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Friday, July 19, 2024

Recreational Boating Accidents and Deaths Decrease as Coast Guard Stresses Year-Round Preparedness

Recreational boating accidents decreased 9 percent in 2022 compared to the previous year while the number of deaths decreased 3.3 percent and the number of injuries decreased 15.9 percent, according to the U.S. Coast Guard’s annual Recreational Boating Statistics report.

Comparatively, deaths from boating accidents rose more than 25 percent and boating injuries spiked by nearly the same rate in 2020, with 26 percent more overall incidents than in 2019 as more people took to the water during pandemic shutdowns.

The report is a sober reminder about the dangers that boating enthusiasts can face on the water and the importance of USCG education and enforcement as the summer recreation season heats up. It also highlights progress in boating safety efforts made since the Federal Boat Safety Act was first passed in 1971 — when the fatality rate was 20.6 deaths per 100,000 registered recreational vessels.

That includes trying to reduce the number of boaters operating vessels under the influence of drugs or alcohol in conjunction with partner agencies, especially during busy summer weekends but also a problem year-round as statistics showed the highest percentage of fatal accidents in December. The USCG report said alcohol was the key factor behind 16 percent of boating deaths last year, the leading known contributing factor.

“In calendar year 2022, the Coast Guard counted 4,040 accidents that involved 636 deaths, 2,222 injuries and approximately $63 million dollars of damage to property as a result of recreational boating accidents,” the report said.

The fatality rate was 5.4 deaths per 100,000 registered recreational vessels, down from the 2021 fatality rate of 5.5 deaths.

“Where cause of death was known, 75% of fatal boating accident victims drowned. Of those drowning victims with reported life jacket usage, 85% were not wearing a life jacket,” the report said. “Where length was known, 3 of every 4 boaters who drowned were using vessels less than 21 feet in length… Only 14% percent of deaths occurred on vessels where the operator had received a nationally-approved boating safety education certificate.”

The most fatalities — 47 percent — happened on open motorboats, followed by kayaks, personal watercraft, and pontoons. The Coast Guard noted 173 accidents — resulting in 41 deaths and 182 injuries — in which at least one person was struck by a propeller. The report doesn’t count incidents in which the boating operation was not a factor in the person’s death, such as fights aboard boats, self-inflicted wounds, or diving off an anchored vessel.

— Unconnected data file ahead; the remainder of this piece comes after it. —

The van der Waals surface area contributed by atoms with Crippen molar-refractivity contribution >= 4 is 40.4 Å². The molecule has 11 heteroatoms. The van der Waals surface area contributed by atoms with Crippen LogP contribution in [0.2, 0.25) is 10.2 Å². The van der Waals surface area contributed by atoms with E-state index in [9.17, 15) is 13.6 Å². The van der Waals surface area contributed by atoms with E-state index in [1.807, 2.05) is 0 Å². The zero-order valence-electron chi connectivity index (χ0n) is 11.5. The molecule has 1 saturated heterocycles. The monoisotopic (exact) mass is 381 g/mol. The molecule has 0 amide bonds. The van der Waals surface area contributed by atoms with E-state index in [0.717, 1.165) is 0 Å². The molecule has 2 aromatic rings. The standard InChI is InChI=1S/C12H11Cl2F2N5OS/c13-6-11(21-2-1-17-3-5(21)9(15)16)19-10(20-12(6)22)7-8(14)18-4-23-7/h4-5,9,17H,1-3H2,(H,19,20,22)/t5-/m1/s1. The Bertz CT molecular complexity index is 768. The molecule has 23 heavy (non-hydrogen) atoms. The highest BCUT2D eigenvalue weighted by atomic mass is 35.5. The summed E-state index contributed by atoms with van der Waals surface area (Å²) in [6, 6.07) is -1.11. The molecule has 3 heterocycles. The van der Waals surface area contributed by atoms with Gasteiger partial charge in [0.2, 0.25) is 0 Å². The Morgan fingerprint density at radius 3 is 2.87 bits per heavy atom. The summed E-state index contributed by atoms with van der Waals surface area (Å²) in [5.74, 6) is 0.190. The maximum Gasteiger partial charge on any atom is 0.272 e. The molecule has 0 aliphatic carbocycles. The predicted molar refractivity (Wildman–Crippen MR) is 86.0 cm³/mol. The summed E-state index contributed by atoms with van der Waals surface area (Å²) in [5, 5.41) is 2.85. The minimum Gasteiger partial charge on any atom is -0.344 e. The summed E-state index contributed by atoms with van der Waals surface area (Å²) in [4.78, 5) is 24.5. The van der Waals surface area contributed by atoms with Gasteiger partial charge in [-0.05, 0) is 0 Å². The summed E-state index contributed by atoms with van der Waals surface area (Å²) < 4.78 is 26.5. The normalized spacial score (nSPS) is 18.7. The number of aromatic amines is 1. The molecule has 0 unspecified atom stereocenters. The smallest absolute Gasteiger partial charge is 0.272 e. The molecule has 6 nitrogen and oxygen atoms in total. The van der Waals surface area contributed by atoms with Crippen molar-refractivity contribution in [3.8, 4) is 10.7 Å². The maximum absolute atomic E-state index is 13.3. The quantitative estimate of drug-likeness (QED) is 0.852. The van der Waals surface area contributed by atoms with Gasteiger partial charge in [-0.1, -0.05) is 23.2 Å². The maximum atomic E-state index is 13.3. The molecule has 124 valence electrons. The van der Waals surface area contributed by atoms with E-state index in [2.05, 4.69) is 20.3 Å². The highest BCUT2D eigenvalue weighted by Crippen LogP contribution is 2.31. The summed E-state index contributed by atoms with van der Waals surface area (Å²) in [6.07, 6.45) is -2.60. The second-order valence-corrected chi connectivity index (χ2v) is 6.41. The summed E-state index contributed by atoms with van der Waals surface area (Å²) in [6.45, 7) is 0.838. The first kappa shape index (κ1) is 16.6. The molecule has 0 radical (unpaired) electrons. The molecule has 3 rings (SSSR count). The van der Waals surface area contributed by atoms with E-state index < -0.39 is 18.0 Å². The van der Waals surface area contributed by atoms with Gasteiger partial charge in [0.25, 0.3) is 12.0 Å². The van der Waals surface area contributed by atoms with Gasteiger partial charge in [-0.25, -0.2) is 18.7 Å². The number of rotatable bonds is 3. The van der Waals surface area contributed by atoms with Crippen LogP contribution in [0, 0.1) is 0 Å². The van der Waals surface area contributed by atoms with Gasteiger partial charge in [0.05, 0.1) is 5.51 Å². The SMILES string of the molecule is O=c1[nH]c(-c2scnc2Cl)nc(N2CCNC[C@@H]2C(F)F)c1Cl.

The top contributing factors by number of accidents were operator inattention, operator inexperience, improper lookout, excessive speed, machinery failure, weather, alcohol, navigation rules violation, hazardous waters, and the force of a wave or wake. The most accidents, deaths, and injuries occurred on lakes, ponds, or reservoirs, followed by rivers or bayous.

The leading primary events in accidents were collision with another boat, collision with a fixed object, flooding or swamping, grounding, falls overboard, and capsizing.

“Most incidents occur in benign conditions — calm waters, light wind, and good visibility — under which you may least expect to end up in the water, which is why it is critical to wear a life jacket and engine cut-off switch at all times as they are designed to save your life,” said Captain Troy Glendye, chief of the Coast Guard’s Office of Auxiliary and Boating Safety.

The office’s National Recreational Boating Safety Program Strategic Plan for 2022-2026 estimates that the program has saved an estimated 75,000 lives as the number of recreational vessels has more than doubled over the past five decades.

“We have made great progress with the availability of new types of life jackets, engine cut-off switches, safer vessels, and a wide variety of prevention measures from the many members of the recreational boating safety community in the U.S. and across the globe,” the strategic plan states. “…The mission of the National RBS Program is to ensure the public has a safe, secure, and enjoyable recreational boating experience by implementing programs designed to minimize the loss of life, personal injury, and property damage while cooperating with environmental and national security efforts.”

The strategic plan aims to positively influence recreational boater behavior, positively influence recreational boat and accessory manufacturers, and leverage recreational boating data.

“The RBS Program has great data analysis capabilities and continues to build partnerships with the States, industry, nonprofit organizations, and other Coast Guard offices so we can leverage data to target needed actions and reduce risk,” the plan says. “Incident reporting remains a critical element of the RBS Program, and it will continue to be a focus of this Strategic Plan.”

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